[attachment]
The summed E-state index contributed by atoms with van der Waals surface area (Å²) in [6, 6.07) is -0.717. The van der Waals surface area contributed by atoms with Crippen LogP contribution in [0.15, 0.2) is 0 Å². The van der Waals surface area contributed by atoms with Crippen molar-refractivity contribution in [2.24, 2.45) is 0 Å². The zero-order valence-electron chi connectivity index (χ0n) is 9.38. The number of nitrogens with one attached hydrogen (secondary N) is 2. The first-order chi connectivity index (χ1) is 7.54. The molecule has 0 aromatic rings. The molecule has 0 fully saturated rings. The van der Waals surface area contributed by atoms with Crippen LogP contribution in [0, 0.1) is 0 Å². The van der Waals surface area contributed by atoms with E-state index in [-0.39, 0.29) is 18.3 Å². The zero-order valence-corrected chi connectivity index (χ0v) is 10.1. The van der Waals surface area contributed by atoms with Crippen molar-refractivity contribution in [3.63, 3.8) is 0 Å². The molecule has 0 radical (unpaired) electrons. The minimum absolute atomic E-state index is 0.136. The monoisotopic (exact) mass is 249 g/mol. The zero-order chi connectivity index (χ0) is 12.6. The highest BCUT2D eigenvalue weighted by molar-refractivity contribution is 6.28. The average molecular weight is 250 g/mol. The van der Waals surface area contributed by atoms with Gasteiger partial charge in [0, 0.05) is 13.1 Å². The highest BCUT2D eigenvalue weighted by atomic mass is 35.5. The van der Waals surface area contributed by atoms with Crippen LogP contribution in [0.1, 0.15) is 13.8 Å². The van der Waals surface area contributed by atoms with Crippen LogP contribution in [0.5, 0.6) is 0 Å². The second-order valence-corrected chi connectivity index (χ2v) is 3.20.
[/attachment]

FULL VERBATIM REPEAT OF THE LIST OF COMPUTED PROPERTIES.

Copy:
The summed E-state index contributed by atoms with van der Waals surface area (Å²) in [6, 6.07) is -0.717. The van der Waals surface area contributed by atoms with Crippen LogP contribution in [0.15, 0.2) is 0 Å². The van der Waals surface area contributed by atoms with Crippen molar-refractivity contribution in [2.24, 2.45) is 0 Å². The zero-order valence-electron chi connectivity index (χ0n) is 9.38. The number of nitrogens with one attached hydrogen (secondary N) is 2. The first-order chi connectivity index (χ1) is 7.54. The molecule has 0 aromatic rings. The molecule has 0 fully saturated rings. The van der Waals surface area contributed by atoms with Crippen LogP contribution in [0, 0.1) is 0 Å². The van der Waals surface area contributed by atoms with E-state index in [-0.39, 0.29) is 18.3 Å². The zero-order valence-corrected chi connectivity index (χ0v) is 10.1. The van der Waals surface area contributed by atoms with Crippen molar-refractivity contribution in [3.63, 3.8) is 0 Å². The molecule has 0 radical (unpaired) electrons. The minimum absolute atomic E-state index is 0.136. The monoisotopic (exact) mass is 249 g/mol. The zero-order chi connectivity index (χ0) is 12.6. The highest BCUT2D eigenvalue weighted by molar-refractivity contribution is 6.28. The average molecular weight is 250 g/mol. The van der Waals surface area contributed by atoms with Gasteiger partial charge in [0, 0.05) is 13.1 Å². The highest BCUT2D eigenvalue weighted by atomic mass is 35.5. The van der Waals surface area contributed by atoms with Crippen LogP contribution in [0.1, 0.15) is 13.8 Å². The van der Waals surface area contributed by atoms with Crippen LogP contribution in [0.5, 0.6) is 0 Å². The second-order valence-corrected chi connectivity index (χ2v) is 3.20.